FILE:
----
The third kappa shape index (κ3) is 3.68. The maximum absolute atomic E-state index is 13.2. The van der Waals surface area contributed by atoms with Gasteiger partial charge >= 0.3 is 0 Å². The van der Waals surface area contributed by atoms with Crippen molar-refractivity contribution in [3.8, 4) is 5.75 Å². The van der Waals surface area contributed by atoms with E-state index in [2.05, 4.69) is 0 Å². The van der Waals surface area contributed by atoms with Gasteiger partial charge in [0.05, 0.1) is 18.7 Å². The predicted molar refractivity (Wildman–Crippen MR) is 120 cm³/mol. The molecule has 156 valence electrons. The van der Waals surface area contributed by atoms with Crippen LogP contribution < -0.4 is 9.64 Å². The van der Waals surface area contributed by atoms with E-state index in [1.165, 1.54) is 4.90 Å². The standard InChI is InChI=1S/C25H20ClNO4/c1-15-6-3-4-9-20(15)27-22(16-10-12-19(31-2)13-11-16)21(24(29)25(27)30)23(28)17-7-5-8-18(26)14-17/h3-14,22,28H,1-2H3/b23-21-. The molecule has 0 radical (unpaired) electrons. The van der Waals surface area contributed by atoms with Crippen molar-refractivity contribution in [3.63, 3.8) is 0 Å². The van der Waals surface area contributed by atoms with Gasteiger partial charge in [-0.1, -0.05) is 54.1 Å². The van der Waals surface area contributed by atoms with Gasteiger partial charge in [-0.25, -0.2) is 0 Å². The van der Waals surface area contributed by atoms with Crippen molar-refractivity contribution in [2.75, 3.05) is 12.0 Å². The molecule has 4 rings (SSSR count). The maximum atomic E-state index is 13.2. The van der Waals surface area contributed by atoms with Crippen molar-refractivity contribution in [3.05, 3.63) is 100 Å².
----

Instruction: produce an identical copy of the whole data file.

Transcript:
The third kappa shape index (κ3) is 3.68. The maximum absolute atomic E-state index is 13.2. The van der Waals surface area contributed by atoms with Gasteiger partial charge >= 0.3 is 0 Å². The van der Waals surface area contributed by atoms with Crippen molar-refractivity contribution in [3.8, 4) is 5.75 Å². The van der Waals surface area contributed by atoms with E-state index in [2.05, 4.69) is 0 Å². The van der Waals surface area contributed by atoms with Gasteiger partial charge in [0.05, 0.1) is 18.7 Å². The predicted molar refractivity (Wildman–Crippen MR) is 120 cm³/mol. The molecule has 156 valence electrons. The van der Waals surface area contributed by atoms with Crippen LogP contribution < -0.4 is 9.64 Å². The van der Waals surface area contributed by atoms with E-state index in [1.165, 1.54) is 4.90 Å². The standard InChI is InChI=1S/C25H20ClNO4/c1-15-6-3-4-9-20(15)27-22(16-10-12-19(31-2)13-11-16)21(24(29)25(27)30)23(28)17-7-5-8-18(26)14-17/h3-14,22,28H,1-2H3/b23-21-. The molecule has 0 radical (unpaired) electrons. The van der Waals surface area contributed by atoms with Crippen molar-refractivity contribution in [3.63, 3.8) is 0 Å². The van der Waals surface area contributed by atoms with Gasteiger partial charge in [-0.1, -0.05) is 54.1 Å². The van der Waals surface area contributed by atoms with Gasteiger partial charge in [-0.25, -0.2) is 0 Å². The van der Waals surface area contributed by atoms with Crippen molar-refractivity contribution in [2.75, 3.05) is 12.0 Å². The molecule has 4 rings (SSSR count). The maximum atomic E-state index is 13.2. The van der Waals surface area contributed by atoms with Crippen molar-refractivity contribution in [3.05, 3.63) is 100 Å².